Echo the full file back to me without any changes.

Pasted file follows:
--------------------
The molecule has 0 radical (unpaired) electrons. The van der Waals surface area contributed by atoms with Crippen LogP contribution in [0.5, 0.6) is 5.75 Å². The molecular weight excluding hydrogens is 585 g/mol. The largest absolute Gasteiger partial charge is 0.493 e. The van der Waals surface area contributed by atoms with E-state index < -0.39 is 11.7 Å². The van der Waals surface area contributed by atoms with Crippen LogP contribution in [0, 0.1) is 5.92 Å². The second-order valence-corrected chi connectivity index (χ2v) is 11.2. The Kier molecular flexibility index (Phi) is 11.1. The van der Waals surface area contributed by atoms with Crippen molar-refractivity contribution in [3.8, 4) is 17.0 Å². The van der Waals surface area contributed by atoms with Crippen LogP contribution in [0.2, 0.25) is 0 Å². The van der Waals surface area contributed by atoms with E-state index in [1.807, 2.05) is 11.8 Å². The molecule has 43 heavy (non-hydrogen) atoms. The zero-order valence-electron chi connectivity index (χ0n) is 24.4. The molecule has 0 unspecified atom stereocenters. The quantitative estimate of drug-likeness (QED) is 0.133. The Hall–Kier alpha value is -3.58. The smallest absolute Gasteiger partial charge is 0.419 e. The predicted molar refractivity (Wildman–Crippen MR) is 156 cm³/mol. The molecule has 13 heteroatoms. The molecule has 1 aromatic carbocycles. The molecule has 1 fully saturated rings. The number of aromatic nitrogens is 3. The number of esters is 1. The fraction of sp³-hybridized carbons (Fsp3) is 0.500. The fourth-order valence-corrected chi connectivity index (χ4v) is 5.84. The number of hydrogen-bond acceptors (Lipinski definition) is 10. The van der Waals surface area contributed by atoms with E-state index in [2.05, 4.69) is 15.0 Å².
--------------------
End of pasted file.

The molecule has 0 radical (unpaired) electrons. The van der Waals surface area contributed by atoms with Crippen LogP contribution in [0.5, 0.6) is 5.75 Å². The molecular weight excluding hydrogens is 585 g/mol. The largest absolute Gasteiger partial charge is 0.493 e. The van der Waals surface area contributed by atoms with E-state index < -0.39 is 11.7 Å². The van der Waals surface area contributed by atoms with Crippen LogP contribution in [0, 0.1) is 5.92 Å². The second-order valence-corrected chi connectivity index (χ2v) is 11.2. The Kier molecular flexibility index (Phi) is 11.1. The van der Waals surface area contributed by atoms with Crippen molar-refractivity contribution in [3.8, 4) is 17.0 Å². The van der Waals surface area contributed by atoms with Crippen LogP contribution in [0.2, 0.25) is 0 Å². The van der Waals surface area contributed by atoms with E-state index in [1.807, 2.05) is 11.8 Å². The molecule has 43 heavy (non-hydrogen) atoms. The zero-order valence-electron chi connectivity index (χ0n) is 24.4. The molecule has 0 unspecified atom stereocenters. The quantitative estimate of drug-likeness (QED) is 0.133. The Hall–Kier alpha value is -3.58. The smallest absolute Gasteiger partial charge is 0.419 e. The predicted molar refractivity (Wildman–Crippen MR) is 156 cm³/mol. The molecule has 13 heteroatoms. The molecule has 1 aromatic carbocycles. The molecule has 1 fully saturated rings. The number of aromatic nitrogens is 3. The number of esters is 1. The fraction of sp³-hybridized carbons (Fsp3) is 0.500. The fourth-order valence-corrected chi connectivity index (χ4v) is 5.84. The number of hydrogen-bond acceptors (Lipinski definition) is 10. The van der Waals surface area contributed by atoms with E-state index in [2.05, 4.69) is 15.0 Å².